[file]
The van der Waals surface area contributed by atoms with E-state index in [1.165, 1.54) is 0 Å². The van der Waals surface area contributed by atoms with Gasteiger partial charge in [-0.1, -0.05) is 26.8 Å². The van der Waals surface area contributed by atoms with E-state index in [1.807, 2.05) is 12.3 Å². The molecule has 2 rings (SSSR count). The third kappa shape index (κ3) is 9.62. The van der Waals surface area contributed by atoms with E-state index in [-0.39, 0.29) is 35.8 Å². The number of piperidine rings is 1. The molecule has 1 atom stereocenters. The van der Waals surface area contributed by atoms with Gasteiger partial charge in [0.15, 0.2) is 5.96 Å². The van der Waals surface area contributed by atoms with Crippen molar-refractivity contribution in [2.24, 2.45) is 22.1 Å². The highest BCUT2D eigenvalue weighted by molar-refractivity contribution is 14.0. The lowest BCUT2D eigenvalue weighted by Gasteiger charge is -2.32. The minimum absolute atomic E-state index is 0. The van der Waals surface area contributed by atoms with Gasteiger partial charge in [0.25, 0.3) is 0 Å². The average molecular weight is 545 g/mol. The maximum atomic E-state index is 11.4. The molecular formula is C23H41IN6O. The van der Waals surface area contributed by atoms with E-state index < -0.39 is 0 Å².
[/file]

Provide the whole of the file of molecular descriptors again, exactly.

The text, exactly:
The van der Waals surface area contributed by atoms with E-state index in [1.165, 1.54) is 0 Å². The van der Waals surface area contributed by atoms with Gasteiger partial charge in [-0.1, -0.05) is 26.8 Å². The van der Waals surface area contributed by atoms with E-state index in [1.807, 2.05) is 12.3 Å². The molecule has 2 rings (SSSR count). The third kappa shape index (κ3) is 9.62. The van der Waals surface area contributed by atoms with E-state index in [-0.39, 0.29) is 35.8 Å². The number of piperidine rings is 1. The molecule has 1 atom stereocenters. The van der Waals surface area contributed by atoms with Gasteiger partial charge in [0.15, 0.2) is 5.96 Å². The van der Waals surface area contributed by atoms with Crippen molar-refractivity contribution in [2.24, 2.45) is 22.1 Å². The highest BCUT2D eigenvalue weighted by molar-refractivity contribution is 14.0. The lowest BCUT2D eigenvalue weighted by Gasteiger charge is -2.32. The minimum absolute atomic E-state index is 0. The van der Waals surface area contributed by atoms with Gasteiger partial charge in [0.25, 0.3) is 0 Å². The average molecular weight is 545 g/mol. The maximum atomic E-state index is 11.4. The molecular formula is C23H41IN6O. The van der Waals surface area contributed by atoms with E-state index < -0.39 is 0 Å².